What is meant by this quote?  "The American Negro has the great advantage of having never believed that collection of myths to which white Americans cling: that their ancestors were all...

What is meant by this quote? 

"The American Negro has the great advantage of having never believed that collection of myths to which white Americans cling: that their ancestors were all freedom-loving heroes, that they were born in the greatest country the world has ever seen, that Americans are invincible in battle and wise in peace...Negroes know far more about white Americans than that; it can almost be said, in fact, that they know about white Americans what parents...know about their children...And perhaps this attitude, held in spite of what they know and have endured, helps to explain why Negroes...have allowed themselves to feel so little hatred. The tendency has really been, insofar as this was possible, to dismiss white people as the slightly mad victims of their own brainwashing" (Pgs 101-102)

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huntress eNotes educator| Certified Educator

Having spent much of my education studying African American history, this quote strikes me as quite straightforward. Baldwin is pointing out something that is obvious to minority Americans: "American history" tends to overwhelmingly be, by default, "white American history." Some mention is made of African American contributions here and there, but atrocities committed against non-whites are either minimized or omitted altogether.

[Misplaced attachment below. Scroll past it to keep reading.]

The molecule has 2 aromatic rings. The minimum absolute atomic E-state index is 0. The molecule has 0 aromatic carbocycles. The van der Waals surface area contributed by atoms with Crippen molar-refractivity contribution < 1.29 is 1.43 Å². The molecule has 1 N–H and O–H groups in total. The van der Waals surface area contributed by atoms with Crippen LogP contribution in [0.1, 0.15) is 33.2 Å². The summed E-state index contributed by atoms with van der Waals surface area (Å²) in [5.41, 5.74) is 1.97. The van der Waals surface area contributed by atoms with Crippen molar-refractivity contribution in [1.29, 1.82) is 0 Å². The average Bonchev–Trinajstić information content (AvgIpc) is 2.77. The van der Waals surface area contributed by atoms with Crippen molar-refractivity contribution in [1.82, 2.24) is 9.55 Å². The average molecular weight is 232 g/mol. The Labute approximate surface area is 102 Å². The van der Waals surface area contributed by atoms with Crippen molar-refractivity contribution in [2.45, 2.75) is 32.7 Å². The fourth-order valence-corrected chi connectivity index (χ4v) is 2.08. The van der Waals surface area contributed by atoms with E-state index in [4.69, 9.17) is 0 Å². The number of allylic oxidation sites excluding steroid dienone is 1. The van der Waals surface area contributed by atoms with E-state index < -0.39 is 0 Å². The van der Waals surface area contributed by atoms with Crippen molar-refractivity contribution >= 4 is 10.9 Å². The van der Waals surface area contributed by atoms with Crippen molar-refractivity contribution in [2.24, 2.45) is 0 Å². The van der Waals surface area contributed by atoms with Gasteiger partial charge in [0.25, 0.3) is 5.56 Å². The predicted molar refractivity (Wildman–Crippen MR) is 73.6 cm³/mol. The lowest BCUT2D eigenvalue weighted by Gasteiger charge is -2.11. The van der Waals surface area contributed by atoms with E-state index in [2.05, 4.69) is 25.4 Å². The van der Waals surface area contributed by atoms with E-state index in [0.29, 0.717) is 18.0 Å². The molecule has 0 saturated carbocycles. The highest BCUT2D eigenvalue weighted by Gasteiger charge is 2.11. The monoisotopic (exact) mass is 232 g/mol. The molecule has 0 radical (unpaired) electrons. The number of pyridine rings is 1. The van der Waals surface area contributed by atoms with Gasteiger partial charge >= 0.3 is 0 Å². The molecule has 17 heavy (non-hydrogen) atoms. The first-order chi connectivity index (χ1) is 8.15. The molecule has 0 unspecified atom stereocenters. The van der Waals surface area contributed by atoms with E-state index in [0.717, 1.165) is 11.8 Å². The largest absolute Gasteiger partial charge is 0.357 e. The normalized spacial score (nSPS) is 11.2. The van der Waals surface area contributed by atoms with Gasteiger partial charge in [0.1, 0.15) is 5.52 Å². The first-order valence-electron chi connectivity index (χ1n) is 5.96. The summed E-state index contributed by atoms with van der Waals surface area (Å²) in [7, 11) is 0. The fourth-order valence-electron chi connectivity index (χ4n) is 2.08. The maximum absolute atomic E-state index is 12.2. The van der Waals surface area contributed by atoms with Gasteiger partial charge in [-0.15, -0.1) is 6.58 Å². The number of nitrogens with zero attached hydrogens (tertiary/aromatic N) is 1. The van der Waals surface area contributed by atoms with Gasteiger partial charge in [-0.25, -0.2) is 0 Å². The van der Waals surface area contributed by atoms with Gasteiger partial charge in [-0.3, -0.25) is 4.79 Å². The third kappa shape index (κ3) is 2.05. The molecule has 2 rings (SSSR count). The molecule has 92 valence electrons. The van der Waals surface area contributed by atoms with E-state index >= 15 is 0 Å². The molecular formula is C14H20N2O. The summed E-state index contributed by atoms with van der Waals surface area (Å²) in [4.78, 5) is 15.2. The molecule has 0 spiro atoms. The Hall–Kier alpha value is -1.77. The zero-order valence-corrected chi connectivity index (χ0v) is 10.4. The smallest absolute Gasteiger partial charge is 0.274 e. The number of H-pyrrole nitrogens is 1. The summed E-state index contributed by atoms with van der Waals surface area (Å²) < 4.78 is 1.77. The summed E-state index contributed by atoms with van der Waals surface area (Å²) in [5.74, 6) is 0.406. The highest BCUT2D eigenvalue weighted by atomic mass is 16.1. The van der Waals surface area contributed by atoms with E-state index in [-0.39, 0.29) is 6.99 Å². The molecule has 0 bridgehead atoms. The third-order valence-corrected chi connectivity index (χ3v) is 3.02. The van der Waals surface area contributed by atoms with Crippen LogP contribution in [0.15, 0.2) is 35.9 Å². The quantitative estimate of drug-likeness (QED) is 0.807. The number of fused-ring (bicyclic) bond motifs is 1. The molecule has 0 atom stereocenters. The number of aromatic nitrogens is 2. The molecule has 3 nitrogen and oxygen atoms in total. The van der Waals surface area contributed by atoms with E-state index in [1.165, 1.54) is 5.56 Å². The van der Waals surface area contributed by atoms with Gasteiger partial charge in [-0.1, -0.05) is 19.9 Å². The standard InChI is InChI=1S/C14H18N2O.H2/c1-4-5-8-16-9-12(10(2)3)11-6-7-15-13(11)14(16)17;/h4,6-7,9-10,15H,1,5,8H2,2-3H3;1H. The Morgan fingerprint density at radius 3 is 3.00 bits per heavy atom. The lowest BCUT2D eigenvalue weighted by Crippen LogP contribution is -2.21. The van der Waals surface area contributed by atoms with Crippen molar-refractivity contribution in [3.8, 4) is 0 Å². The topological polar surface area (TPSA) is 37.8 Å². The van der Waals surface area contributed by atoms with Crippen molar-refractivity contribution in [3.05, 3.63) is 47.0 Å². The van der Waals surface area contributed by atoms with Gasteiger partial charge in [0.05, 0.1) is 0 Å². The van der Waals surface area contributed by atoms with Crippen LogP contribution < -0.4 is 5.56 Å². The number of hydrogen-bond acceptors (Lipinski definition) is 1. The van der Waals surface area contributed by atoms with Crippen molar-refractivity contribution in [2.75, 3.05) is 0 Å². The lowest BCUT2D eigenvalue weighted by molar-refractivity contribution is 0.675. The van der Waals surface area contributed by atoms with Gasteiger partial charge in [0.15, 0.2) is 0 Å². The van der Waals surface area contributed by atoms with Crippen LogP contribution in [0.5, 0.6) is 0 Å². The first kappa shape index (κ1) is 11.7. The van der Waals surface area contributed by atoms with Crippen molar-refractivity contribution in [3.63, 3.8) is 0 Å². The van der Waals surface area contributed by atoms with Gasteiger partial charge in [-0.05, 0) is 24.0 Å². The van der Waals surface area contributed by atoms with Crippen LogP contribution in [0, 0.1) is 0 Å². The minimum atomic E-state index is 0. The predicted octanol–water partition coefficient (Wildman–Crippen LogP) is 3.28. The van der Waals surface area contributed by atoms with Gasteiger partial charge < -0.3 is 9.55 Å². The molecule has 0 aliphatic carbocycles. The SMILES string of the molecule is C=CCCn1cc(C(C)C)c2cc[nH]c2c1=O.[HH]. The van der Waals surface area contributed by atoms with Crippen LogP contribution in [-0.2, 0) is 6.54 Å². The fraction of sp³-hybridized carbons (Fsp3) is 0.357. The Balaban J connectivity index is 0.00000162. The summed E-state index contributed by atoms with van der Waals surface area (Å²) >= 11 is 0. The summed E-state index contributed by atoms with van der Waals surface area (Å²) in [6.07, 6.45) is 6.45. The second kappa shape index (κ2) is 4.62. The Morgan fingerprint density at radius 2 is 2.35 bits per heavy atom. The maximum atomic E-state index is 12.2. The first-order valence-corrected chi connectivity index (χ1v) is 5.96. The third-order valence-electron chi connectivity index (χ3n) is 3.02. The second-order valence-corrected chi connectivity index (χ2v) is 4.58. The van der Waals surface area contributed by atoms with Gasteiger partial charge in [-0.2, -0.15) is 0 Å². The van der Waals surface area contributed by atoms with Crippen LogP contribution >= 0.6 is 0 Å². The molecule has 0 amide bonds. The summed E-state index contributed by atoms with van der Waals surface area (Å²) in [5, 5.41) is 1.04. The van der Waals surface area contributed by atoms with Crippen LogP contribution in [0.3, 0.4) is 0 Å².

This makes African Americans less prone to believe other Great American Myths, such as the ones listed: their ancestors were all freedom-loving heroes, America is the greatest country ever, and that Americans are "invincible in battle and wise in peace." African Americans are aware that most of their ancestors were slaves, so the notion that (white) American ancestors were "freedom-loving heroes" isn't swallowed as gospel. African Americans, as well as other minorities, tend to be more aware of the discrepancy between the mythological history taught in your standard history courses and the truth, so they're less likely to just believe what they're told on that front (at least, according to James Baldwin). 

When you're aware of how brainwashed your fellows are when you know better, you tend to view them as children, in a sense, who are limited in their ability to understand the world. You also understand what those limitations are where they stem from. This book was published in 1963, at the outset of the Civil Rights Movement and when American involvement in Vietnam was on the rise. Muhammed Ali would later famously refuse to be drafted into the Army to fight in Vietnam (and be convicted and stripped of his heavyweight title because of it). Among other reasons for refusing to go fight, this one stands out: "Why should they ask me to put on a uniform and go ten thousand miles from home and drop bombs and bullets on brown people in Vietnam while so-called Negro people in Louisville are treated like dogs and denied simple human rights?" This is an example of what Baldwin is talking about. 

Baldwin points out that these understanding leaves African Americans with the tendency to see most whites as victims of their own brainwashing. People don't, strictly speaking, brainwash themselves. However, we are (still) taught "American history" in such a way that it glorifies our nation and ancestors, which perpetuates the very myths Baldwin writes of here. We over, over the course of generations, slightly mad victims of our own brainwashing. 

Read the study guide:
The Fire Next Time

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